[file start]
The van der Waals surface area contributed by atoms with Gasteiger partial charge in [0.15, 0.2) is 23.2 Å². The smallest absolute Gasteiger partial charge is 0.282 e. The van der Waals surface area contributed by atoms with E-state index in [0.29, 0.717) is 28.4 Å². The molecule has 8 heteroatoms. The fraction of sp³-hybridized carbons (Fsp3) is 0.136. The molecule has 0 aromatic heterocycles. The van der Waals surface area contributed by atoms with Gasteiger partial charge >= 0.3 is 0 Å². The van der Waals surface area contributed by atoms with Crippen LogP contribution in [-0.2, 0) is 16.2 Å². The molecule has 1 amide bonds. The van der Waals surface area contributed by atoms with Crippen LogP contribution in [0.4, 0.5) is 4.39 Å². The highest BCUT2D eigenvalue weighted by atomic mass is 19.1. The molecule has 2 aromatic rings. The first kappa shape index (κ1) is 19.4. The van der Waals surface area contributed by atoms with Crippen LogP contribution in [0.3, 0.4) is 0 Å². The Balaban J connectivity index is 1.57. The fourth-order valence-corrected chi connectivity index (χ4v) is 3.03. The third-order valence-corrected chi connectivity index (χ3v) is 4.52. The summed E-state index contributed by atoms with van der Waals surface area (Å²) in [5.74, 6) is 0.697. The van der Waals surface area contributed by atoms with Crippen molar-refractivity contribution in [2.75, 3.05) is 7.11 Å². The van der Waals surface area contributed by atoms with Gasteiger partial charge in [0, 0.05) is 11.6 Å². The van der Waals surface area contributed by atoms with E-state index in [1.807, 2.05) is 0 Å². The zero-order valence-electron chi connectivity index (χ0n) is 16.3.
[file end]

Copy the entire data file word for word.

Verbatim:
The van der Waals surface area contributed by atoms with Gasteiger partial charge in [0.15, 0.2) is 23.2 Å². The smallest absolute Gasteiger partial charge is 0.282 e. The van der Waals surface area contributed by atoms with E-state index in [0.29, 0.717) is 28.4 Å². The molecule has 8 heteroatoms. The fraction of sp³-hybridized carbons (Fsp3) is 0.136. The molecule has 0 aromatic heterocycles. The van der Waals surface area contributed by atoms with Gasteiger partial charge >= 0.3 is 0 Å². The van der Waals surface area contributed by atoms with Crippen LogP contribution in [-0.2, 0) is 16.2 Å². The molecule has 1 amide bonds. The van der Waals surface area contributed by atoms with Crippen LogP contribution in [0.4, 0.5) is 4.39 Å². The highest BCUT2D eigenvalue weighted by atomic mass is 19.1. The molecule has 2 aromatic rings. The first kappa shape index (κ1) is 19.4. The van der Waals surface area contributed by atoms with Crippen LogP contribution in [0.3, 0.4) is 0 Å². The Balaban J connectivity index is 1.57. The fourth-order valence-corrected chi connectivity index (χ4v) is 3.03. The third-order valence-corrected chi connectivity index (χ3v) is 4.52. The summed E-state index contributed by atoms with van der Waals surface area (Å²) in [5.74, 6) is 0.697. The van der Waals surface area contributed by atoms with Crippen molar-refractivity contribution in [2.75, 3.05) is 7.11 Å². The van der Waals surface area contributed by atoms with Gasteiger partial charge in [0, 0.05) is 11.6 Å². The van der Waals surface area contributed by atoms with E-state index in [1.807, 2.05) is 0 Å². The zero-order valence-electron chi connectivity index (χ0n) is 16.3.